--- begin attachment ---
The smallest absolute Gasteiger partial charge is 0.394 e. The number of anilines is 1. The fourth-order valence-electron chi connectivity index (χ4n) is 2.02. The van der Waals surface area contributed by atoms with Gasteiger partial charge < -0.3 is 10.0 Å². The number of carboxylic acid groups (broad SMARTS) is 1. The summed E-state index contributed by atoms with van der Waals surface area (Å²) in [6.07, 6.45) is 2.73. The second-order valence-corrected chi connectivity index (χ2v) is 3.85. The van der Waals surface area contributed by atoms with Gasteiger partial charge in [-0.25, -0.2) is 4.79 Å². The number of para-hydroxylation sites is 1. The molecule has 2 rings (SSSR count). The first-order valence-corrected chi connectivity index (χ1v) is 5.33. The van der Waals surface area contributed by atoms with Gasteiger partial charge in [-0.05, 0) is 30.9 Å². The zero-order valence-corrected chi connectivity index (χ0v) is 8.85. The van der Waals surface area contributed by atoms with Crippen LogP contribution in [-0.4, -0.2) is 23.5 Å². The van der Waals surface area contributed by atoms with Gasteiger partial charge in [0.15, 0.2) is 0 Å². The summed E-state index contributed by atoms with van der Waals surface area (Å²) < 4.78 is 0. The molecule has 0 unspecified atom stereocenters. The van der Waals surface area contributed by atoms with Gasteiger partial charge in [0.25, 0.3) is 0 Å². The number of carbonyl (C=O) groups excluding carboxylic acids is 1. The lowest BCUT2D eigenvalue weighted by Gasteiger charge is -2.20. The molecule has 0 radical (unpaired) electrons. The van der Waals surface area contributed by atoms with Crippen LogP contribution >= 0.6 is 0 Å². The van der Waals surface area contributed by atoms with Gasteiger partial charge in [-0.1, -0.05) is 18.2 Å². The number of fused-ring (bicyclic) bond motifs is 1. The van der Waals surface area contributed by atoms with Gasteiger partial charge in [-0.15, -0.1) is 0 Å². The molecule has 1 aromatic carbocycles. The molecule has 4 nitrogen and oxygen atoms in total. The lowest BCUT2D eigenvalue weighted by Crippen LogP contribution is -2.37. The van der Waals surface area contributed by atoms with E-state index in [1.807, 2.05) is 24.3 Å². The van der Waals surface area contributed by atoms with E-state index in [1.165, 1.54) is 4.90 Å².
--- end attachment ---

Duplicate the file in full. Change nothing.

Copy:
The smallest absolute Gasteiger partial charge is 0.394 e. The number of anilines is 1. The fourth-order valence-electron chi connectivity index (χ4n) is 2.02. The van der Waals surface area contributed by atoms with Gasteiger partial charge < -0.3 is 10.0 Å². The number of carboxylic acid groups (broad SMARTS) is 1. The summed E-state index contributed by atoms with van der Waals surface area (Å²) in [6.07, 6.45) is 2.73. The second-order valence-corrected chi connectivity index (χ2v) is 3.85. The van der Waals surface area contributed by atoms with Gasteiger partial charge in [-0.25, -0.2) is 4.79 Å². The number of para-hydroxylation sites is 1. The molecule has 2 rings (SSSR count). The first-order valence-corrected chi connectivity index (χ1v) is 5.33. The van der Waals surface area contributed by atoms with Gasteiger partial charge in [-0.05, 0) is 30.9 Å². The zero-order valence-corrected chi connectivity index (χ0v) is 8.85. The van der Waals surface area contributed by atoms with Crippen LogP contribution in [-0.4, -0.2) is 23.5 Å². The van der Waals surface area contributed by atoms with Gasteiger partial charge in [0.15, 0.2) is 0 Å². The summed E-state index contributed by atoms with van der Waals surface area (Å²) < 4.78 is 0. The molecule has 0 unspecified atom stereocenters. The van der Waals surface area contributed by atoms with Gasteiger partial charge in [0.25, 0.3) is 0 Å². The number of carbonyl (C=O) groups excluding carboxylic acids is 1. The lowest BCUT2D eigenvalue weighted by Gasteiger charge is -2.20. The molecule has 0 radical (unpaired) electrons. The van der Waals surface area contributed by atoms with Crippen LogP contribution >= 0.6 is 0 Å². The van der Waals surface area contributed by atoms with Gasteiger partial charge in [-0.1, -0.05) is 18.2 Å². The number of fused-ring (bicyclic) bond motifs is 1. The van der Waals surface area contributed by atoms with Gasteiger partial charge in [-0.15, -0.1) is 0 Å². The molecule has 1 aromatic carbocycles. The molecule has 4 nitrogen and oxygen atoms in total. The lowest BCUT2D eigenvalue weighted by Crippen LogP contribution is -2.37. The van der Waals surface area contributed by atoms with E-state index in [1.807, 2.05) is 24.3 Å². The van der Waals surface area contributed by atoms with E-state index in [1.165, 1.54) is 4.90 Å².